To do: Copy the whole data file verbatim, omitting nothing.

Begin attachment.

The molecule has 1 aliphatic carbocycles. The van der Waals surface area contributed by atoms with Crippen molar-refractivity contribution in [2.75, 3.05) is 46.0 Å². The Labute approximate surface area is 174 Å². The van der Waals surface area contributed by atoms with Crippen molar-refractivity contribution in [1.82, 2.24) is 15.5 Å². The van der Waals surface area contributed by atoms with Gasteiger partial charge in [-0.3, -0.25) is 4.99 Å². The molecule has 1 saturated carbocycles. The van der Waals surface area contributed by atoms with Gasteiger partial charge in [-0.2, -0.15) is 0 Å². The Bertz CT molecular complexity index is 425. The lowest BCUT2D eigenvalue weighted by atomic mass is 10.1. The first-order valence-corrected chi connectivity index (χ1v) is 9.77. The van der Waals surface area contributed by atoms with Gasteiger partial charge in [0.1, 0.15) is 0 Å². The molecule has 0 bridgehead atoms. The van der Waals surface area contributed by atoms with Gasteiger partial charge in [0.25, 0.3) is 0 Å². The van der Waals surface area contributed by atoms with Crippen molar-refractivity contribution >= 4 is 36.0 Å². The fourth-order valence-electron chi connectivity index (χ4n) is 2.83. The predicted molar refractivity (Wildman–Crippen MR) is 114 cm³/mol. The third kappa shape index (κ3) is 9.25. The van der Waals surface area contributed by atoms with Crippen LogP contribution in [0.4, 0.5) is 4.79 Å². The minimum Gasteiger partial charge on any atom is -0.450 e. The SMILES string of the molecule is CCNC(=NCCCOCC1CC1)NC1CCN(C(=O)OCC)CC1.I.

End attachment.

The molecule has 1 aliphatic carbocycles. The van der Waals surface area contributed by atoms with Crippen molar-refractivity contribution in [2.75, 3.05) is 46.0 Å². The Labute approximate surface area is 174 Å². The van der Waals surface area contributed by atoms with Crippen molar-refractivity contribution in [1.82, 2.24) is 15.5 Å². The van der Waals surface area contributed by atoms with Gasteiger partial charge in [-0.3, -0.25) is 4.99 Å². The molecule has 1 saturated carbocycles. The van der Waals surface area contributed by atoms with Gasteiger partial charge in [-0.2, -0.15) is 0 Å². The Bertz CT molecular complexity index is 425. The lowest BCUT2D eigenvalue weighted by atomic mass is 10.1. The first-order valence-corrected chi connectivity index (χ1v) is 9.77. The van der Waals surface area contributed by atoms with Gasteiger partial charge in [0.1, 0.15) is 0 Å². The molecule has 0 bridgehead atoms. The van der Waals surface area contributed by atoms with Gasteiger partial charge in [0.25, 0.3) is 0 Å². The van der Waals surface area contributed by atoms with Crippen molar-refractivity contribution >= 4 is 36.0 Å². The fourth-order valence-electron chi connectivity index (χ4n) is 2.83. The predicted molar refractivity (Wildman–Crippen MR) is 114 cm³/mol. The third kappa shape index (κ3) is 9.25. The van der Waals surface area contributed by atoms with Crippen LogP contribution in [0.4, 0.5) is 4.79 Å². The minimum Gasteiger partial charge on any atom is -0.450 e. The SMILES string of the molecule is CCNC(=NCCCOCC1CC1)NC1CCN(C(=O)OCC)CC1.I.